The gang here at TGE covers a wide range of topics, but we share a love of the written word, of storytelling, of all the wild wonders that come with indulging in the wordsmith’s art. While no one can tell you how to write, thanks to the wonder of the Internet, there are countless resources about the craft, best practices for editing and promoting, as well as a wealth of information about any topic you might imagine.
While we all have our unique “don’t arrest me, I’m a writer!” browser histories, I’ve put together a list of my own most visited and most useful bookmarks. They’ve been helping me get back on the horse after leaving my would-be publisher and fall back in love with my latest project. This is a small selection, but if anything here might help someone else – worth it!
PLANNING & EDITING
A multi-layered outlining tool and word processor, that helps you organize notes, ideas, character profiles, and anything else that will help you develop your story in-depth.
A list from the masters that is often referenced by publishers and industry pros, with illustrations by Imgur user DrClaww.
A handy overview of the work left to be done on a manuscript. Originally designed while working on yet another “final” editing pass for Terminus, I’ve since applied it to all of my other works in progress. Color-coded and broken down by acts and story beats, for an at-a-glance picture of where work needs to be done. Download a blank version below!
Basic Stack of Index Cards or Post-It Notes
One of the most freeing exercises needs no template at all. Especially in the early stages, jotting down scene and chapter ideas on index cards (or post-its for stickiness) allows you to get it all out succinctly and then reorganize to your heart’s content. Even deep in the editing stages, this can be a handy way to visualize your project as a whole. Plus, you can cover a wall and link your ideas with string like a mad detective.
Checks your text for grammar and spelling errors, as well as plagiarism. Catches a lot more than your average word processing program!
Checks your text’s readability (by grade level) and suggests potential improvements.
INSPIRATION & WORLD-BUILDING
Like it or not, most of us work better with a deadline. If you’ve been putting off starting your story, or if you feel like you’ve been wandering too long in the planning stages, National Novel Writing Month could be just the kick-in-the-butt that you need. During the month of November, NaNoWriMo is a group writing sprint, where you can track your word count online and encourage and participate with friends. The goal is 50K words in a month – no editing, no slowing down – just get the words out! Camp NaNo is a similar version that runs in the summer.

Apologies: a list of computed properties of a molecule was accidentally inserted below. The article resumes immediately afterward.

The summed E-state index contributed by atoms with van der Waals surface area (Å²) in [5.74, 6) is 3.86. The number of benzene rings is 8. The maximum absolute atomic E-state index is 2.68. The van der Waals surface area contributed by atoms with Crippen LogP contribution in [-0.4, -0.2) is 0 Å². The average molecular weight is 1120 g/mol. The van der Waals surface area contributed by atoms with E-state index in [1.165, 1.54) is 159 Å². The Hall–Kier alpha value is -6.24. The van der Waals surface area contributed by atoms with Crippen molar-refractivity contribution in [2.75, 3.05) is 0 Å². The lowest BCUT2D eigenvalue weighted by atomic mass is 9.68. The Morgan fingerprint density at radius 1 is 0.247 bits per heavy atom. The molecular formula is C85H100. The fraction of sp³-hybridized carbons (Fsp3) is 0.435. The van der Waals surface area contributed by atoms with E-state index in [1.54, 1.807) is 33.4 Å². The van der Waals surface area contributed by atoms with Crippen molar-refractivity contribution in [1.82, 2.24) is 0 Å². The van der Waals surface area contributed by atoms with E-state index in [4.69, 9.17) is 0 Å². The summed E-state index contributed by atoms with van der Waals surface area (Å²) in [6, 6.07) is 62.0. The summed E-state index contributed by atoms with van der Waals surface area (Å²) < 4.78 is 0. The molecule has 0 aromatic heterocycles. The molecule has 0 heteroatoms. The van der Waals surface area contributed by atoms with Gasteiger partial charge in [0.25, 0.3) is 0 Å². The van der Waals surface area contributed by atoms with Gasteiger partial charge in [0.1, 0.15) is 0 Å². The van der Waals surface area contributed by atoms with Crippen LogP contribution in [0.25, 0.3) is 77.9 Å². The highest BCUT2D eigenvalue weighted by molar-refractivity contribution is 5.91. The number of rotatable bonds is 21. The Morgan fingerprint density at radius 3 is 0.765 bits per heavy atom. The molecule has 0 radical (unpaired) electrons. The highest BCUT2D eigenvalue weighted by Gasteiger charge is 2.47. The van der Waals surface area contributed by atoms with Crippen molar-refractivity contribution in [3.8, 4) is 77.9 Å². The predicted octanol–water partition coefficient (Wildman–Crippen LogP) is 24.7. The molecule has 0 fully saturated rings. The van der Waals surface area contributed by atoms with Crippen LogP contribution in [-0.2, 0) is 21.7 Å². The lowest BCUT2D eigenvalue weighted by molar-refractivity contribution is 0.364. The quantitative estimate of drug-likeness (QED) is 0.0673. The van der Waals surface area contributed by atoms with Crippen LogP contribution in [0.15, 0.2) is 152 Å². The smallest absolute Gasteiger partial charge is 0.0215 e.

A free online version. Answer as your characters to find out which of the 16 personality types they fall into. The results give a meaty breakdown that can help you determine how characters will react to different situations. More result options than sorting them into Hogwarts houses, but that’s also a valid exercise.
Sonically immerse yourself in a large selection of scene-setting nature sounds and background noise courtesy of Tumblr user 1000storyideas.
From HelpingWritersBecomeAuthors.com, a nice selection of infographics on everything from characters, to story beats, to finding the right editing partner.
If your character’s not flawed, their development has nowhere to go! From Writer’s Write.
In addition to the unavoidable Twitter and Facebook promotion, establish a presence on Goodreads. Even before your novel is released into the world, you can create a page and encourage you supporters to add it to their “Want to Read” list. Once it’s out, turn up the heat and ask your readers to leave a review. Don’t forget to leave some in turn! Reviews are fuel.
A large selection of royalty-free stock photos, with an artful twist. Great for finding promotional images, cover photos, or just a bit of idle inspiration.
A cool collection of old school drawings and diagrams to add some classical flare.
Once the writing piece is done, QueryTracker is a great resources for finding an agent, learning more about their offerings, and tracking your queries.
TAKING A BREAK
(Not Entirely Time-Wasters)
Analyze your text and find out which famous author you write like!
With almost any song just a search away, creating writing playlists has never been easier. For me, every project gets one, and it keeps the inspiration going during less fun things like driving or work. There are also thousands of playlists created by other users, ready to immerse you in whatever mood your story needs.
Not exactly writing-related, but for the love of communication in all its many forms – Duolingo! If you’re including foreign phrases in your work, consult a native-speaker, but there are worse ways to blow 15 minutes on the internet than learning a new language. El búho es mi jefe.
No one can tell you how to write, but I’ve found these to be helpful bookmarks, referenced in project after project. Find what works best for you! Also, never underestimate the power of a blank page! It’s the most useful “template” in the toolkit. Plotting and worldbuilding are essential, but there’s nothing better than cracking open a fresh document – no rules, no limits – just get it out!
Happy writing, y’all! May your words be plentiful!
Jaye is a proud fangirl, dedicated over-thinker, and author of the upcoming science fiction novel, Terminus. She ravenously devours any stories that explore the grey areas of character and morality, with Marvel Comics, Dragon Age, and Game of Thrones among her favorites. When not penning nerdy diatribes, you can catch her spamming friendly emotes at strangers in Overwatch or buried under a pile of dogs.